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  • How to solve a large repeat

    Hello
    I am having trouble to solve a large repeat which is present in plant chloroplasts and wonder what would be the easiest or best strategy to solve that ?

    The problem is that the repeat seems to be around 20kb and one can easily spot it, since my sam file shows 2-3 more coverage for that region.

    For chloroplasts this large repeat is known but I dont know how to tackle the problem.

  • #2
    Have a look at any paper that constructs whole chloroplasts and there should be methods to make them. From memory, I think this paper uses a particular assembly strategy to make whole chloroplasts in Eucalyptus (haven't completely been through it though but worth a read -> http://www.ncbi.nlm.nih.gov/pubmed/23876290)

    I know this won't sound helpful, but have you considered not using the inverted repeat region? If you're using it for a phylogenetic method, then it might be worth using the non-repeat region for analyses. Many people do this

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    • #3
      Thanks jimmybee for the quick response !

      Indeed, I am wondering as well whether it actually even make sense to try to finalize it.
      The problem stems a little bit from our client who wanted me to get the final version. Upon your suggestion I hesitated again and analyzed the repeat of a very close reference - voila, there is 0% sequence difference !
      I think I will give it today a last try and otherwise tell them that it likely wont be possible without designing particular primers for that region and check again.

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      • #4
        Originally posted by ebioman View Post
        I think I will give it today a last try and otherwise tell them that it likely wont be possible without designing particular primers for that region and check again.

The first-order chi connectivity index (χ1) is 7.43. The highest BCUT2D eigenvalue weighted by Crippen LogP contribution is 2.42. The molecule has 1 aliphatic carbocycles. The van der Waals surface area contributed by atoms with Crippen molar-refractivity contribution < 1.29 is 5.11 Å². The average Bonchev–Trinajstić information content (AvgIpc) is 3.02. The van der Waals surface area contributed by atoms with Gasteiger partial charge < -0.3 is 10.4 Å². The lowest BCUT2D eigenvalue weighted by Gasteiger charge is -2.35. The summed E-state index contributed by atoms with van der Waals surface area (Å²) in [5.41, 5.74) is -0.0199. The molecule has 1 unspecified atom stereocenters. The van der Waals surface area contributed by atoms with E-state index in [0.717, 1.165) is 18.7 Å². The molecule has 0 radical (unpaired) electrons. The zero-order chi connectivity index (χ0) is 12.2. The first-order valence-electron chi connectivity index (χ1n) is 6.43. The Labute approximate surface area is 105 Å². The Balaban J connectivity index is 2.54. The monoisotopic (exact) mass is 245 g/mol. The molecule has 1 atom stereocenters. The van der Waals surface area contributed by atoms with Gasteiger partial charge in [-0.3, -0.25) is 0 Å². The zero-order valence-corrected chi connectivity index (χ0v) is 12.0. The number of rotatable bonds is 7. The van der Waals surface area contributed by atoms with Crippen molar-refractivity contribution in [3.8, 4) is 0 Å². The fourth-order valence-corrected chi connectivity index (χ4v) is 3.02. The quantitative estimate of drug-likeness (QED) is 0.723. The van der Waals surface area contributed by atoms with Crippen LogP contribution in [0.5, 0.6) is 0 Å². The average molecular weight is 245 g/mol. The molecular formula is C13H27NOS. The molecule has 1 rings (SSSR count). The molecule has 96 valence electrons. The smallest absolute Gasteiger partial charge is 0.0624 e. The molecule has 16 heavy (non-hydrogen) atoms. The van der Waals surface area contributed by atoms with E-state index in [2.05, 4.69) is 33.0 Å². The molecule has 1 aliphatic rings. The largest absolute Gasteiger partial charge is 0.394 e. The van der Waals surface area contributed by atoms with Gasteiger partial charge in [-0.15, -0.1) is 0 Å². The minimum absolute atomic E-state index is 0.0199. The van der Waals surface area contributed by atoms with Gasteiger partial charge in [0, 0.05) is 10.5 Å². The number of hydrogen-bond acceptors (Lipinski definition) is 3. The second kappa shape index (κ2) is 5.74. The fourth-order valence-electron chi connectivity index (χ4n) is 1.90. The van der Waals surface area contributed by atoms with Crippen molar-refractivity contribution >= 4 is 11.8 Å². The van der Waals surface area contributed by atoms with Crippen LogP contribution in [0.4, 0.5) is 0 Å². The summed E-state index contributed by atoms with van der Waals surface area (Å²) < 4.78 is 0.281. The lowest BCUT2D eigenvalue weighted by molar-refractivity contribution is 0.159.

The more expensive option is to add PacBio data - these reads now should be able to span the repeat. See this paper: http://www.biomedcentral.com/1471-2164/14/670

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        • #5
          @flxlex you will laugh now, but that is what I am actually dealing with.

          I am only facing the problem that I got so far only the ALLORA module running for the chloroplast. I have an entire genome sequenced and only filtered in a second step for chloroplast reads ending up with fasta files which are unsuitable for the HGAP module. ALLORA was not sensitive enough to get that repeat solved by itself and even though I tried many parameters it always mapped all my long reads onto that repeat. I think one problem is the high error rate of PacBio and the low diversity between these regions (if there is even any). On top of it, this region it 20kb long - and my average reads are "only" 2kb.

          Luckily, I have also Illumina reads and will try to take all reads which map there and then try to assemble again with very strict settings. Maybe that will help.

          Side note: For other regions of the chloroplasts for which Illumina had trouble to solve it, PacBio was doing great !

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          • #6
            Yes, depending on the version of the PacBio chemistry, or how well the library preparation and sequencing went, the number of reads that actually will span your very long repeat will vary...

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            • #7
              If your Illumina reads are paired-end, then you might be able to get away with looking at how they map to your contig edges, and from there you can resolve which repeat goes where. This would assume that you're pair distance is large enough to span any missing sequence in your contigs, and has a tight size distribution, but it can give you a decent start at trying to at least placing the repeats in the correct place. Then you might be able to map your PB reads back to figure out the missing bits and polish it up with the Illumina?

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